Hamilton Co. Mask Mandate Extended Due to COVID-19

By: Kaleigh Cortez, Staff Writer–

Due to the continuing spread of COVID-19 and the threat of another spike in cases, Hamilton County Mayor Jim Coppinger has extended the county-wide mask mandate until Thursday, Oct. 8.

The renewed mandate requires individuals to wear masks when out in public to help slow the spread of COVID-19. Any individual found violating this directive could receive a citation from the Hamilton County Health Department or be charged with a Class C misdemeanor by local law enforcement.

The first mandate, Health Directive No. 1, implemented on July 10, 2020, has helped Hamilton County decrease new cases and hospitalizations. According to Health Directive No. 2. Dr. Paul Hendricks, the Health Officer for Hamilton County, followed the “clear clinical and scientific evidence” that facial coverings help slow the spread of COVID-19.

UTC health officials have taken strides to follow the Center for Disease Control, Tennessee Department of Health and Hamilton County Health Department’s guidelines for combating the virus. UTC’s Chief Health Affairs Officer, Dr. Christine Smith discussed how the university has implemented mask requirements to slow the spread of COVID-19 on campus.

“I think the extension of the mask mandate is one of the most important decisions we have made yet in the fight against the coronavirus, and I fully support it,” she said.

Smith leads the COVID-19 Campus Support Team which was created to track positive cases among students, faculty and staff. The team began tracking cases in June, and recently UTC has seen a decrease in the number of positive cases. Smith attributes this progress to everyone on campus following the protocols.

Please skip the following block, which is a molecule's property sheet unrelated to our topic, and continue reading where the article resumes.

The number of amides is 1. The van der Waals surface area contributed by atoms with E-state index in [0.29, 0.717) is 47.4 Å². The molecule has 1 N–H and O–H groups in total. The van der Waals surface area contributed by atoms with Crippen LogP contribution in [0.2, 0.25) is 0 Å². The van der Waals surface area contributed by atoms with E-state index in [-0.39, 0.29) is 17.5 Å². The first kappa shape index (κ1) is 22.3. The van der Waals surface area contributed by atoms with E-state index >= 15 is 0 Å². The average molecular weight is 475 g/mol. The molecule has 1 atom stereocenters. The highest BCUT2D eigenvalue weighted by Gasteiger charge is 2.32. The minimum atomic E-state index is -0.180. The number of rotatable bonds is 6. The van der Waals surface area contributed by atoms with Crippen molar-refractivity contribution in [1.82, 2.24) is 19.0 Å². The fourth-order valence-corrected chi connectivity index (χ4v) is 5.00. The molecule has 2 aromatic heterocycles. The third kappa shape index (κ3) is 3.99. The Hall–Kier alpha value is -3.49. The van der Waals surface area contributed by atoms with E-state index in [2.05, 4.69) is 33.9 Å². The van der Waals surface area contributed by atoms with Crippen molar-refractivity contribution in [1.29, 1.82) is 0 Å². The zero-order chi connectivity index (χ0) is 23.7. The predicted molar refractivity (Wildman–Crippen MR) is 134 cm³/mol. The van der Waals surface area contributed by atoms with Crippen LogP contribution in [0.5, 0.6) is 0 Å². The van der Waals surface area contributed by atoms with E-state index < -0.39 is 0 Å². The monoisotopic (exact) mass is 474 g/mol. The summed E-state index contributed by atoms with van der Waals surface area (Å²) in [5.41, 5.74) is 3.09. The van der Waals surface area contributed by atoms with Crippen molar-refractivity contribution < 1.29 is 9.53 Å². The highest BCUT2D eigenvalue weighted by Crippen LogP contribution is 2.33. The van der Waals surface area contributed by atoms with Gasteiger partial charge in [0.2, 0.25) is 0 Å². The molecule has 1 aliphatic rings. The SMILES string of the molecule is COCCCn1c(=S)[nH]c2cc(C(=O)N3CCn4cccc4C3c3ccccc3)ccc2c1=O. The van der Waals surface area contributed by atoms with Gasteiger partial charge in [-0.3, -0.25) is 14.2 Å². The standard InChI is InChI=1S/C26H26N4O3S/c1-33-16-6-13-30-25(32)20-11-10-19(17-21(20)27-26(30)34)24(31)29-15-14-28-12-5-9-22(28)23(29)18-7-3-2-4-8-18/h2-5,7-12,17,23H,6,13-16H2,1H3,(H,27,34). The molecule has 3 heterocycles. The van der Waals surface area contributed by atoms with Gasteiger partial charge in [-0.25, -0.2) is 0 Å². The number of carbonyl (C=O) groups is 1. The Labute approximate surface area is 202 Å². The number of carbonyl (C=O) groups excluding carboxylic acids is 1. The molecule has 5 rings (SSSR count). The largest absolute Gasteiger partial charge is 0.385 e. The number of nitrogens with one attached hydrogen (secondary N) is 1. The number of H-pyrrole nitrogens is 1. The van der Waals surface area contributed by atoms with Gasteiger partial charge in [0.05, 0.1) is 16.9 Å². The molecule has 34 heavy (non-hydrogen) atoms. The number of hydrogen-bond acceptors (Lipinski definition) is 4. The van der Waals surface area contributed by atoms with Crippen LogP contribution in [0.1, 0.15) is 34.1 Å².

Smith also pointed to the University of North Carolina at Chapel Hill as an example of what happens when guidelines are disregarded. UNC-Chapel Hill was shut down and all classes were moved to online instruction after a substantial spike in positive cases only a week after classes began.

“While none of us really like wearing the masks, they have played a tremendous part of our success in keeping students on campus,” she said.

UTC Associate Professor of Economics, Dr. Sami Dakhlia understands the need for facial coverings, but finds it difficult to change his teaching style. In previous semesters, Dakhlia would walk around the lecture hall to assist students with assignments. Now, to maintain social distancing, he said he must remain at the front of the room.

“It’s less fun for me. It’s less fun for the students. And that bit of communication from just reading people’s faces is no longer happening,” he said.

UTC freshman Carly Mosely from Nashville, had a different experience with one of her professors. Moseley said out of her five face-to-face classes, only one instructor does not enforce the mask policy. While Moseley feels her friends respect the protocol, she has noticed many students break the rules.

“I see kids in my complex that don’t really care, and they’re partying or are in, like, 40 people groups,” she said.

Moseley feels that UTC has taken all of the necessary precautions, but hopes more students follow the guidelines so she can have a normal college experience soon.

For more information regarding the university’s health and safety protocols, visit https://blog.utc.edu/coronavirus/.

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